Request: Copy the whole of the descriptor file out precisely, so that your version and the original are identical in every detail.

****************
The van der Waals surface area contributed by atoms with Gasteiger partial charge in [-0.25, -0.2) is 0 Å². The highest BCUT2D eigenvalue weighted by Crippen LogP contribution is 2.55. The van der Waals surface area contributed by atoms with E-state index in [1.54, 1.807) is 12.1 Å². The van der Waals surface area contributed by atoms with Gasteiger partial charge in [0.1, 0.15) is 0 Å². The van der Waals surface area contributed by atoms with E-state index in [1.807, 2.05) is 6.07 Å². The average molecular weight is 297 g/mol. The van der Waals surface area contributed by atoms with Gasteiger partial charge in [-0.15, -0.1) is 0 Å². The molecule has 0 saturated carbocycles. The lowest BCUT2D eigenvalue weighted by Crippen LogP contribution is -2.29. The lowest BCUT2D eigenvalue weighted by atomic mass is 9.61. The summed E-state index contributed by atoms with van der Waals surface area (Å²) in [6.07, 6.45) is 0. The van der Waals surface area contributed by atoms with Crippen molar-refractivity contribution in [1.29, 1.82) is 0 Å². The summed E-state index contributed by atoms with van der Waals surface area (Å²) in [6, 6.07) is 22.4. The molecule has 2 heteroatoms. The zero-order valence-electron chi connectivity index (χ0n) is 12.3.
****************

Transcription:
The van der Waals surface area contributed by atoms with Gasteiger partial charge in [-0.25, -0.2) is 0 Å². The highest BCUT2D eigenvalue weighted by Crippen LogP contribution is 2.55. The van der Waals surface area contributed by atoms with E-state index in [1.54, 1.807) is 12.1 Å². The van der Waals surface area contributed by atoms with Gasteiger partial charge in [0.1, 0.15) is 0 Å². The van der Waals surface area contributed by atoms with E-state index in [1.807, 2.05) is 6.07 Å². The average molecular weight is 297 g/mol. The van der Waals surface area contributed by atoms with Gasteiger partial charge in [-0.15, -0.1) is 0 Å². The molecule has 0 saturated carbocycles. The lowest BCUT2D eigenvalue weighted by Crippen LogP contribution is -2.29. The lowest BCUT2D eigenvalue weighted by atomic mass is 9.61. The summed E-state index contributed by atoms with van der Waals surface area (Å²) in [6.07, 6.45) is 0. The van der Waals surface area contributed by atoms with Crippen molar-refractivity contribution in [1.29, 1.82) is 0 Å². The summed E-state index contributed by atoms with van der Waals surface area (Å²) in [6, 6.07) is 22.4. The molecule has 2 heteroatoms. The zero-order valence-electron chi connectivity index (χ0n) is 12.3.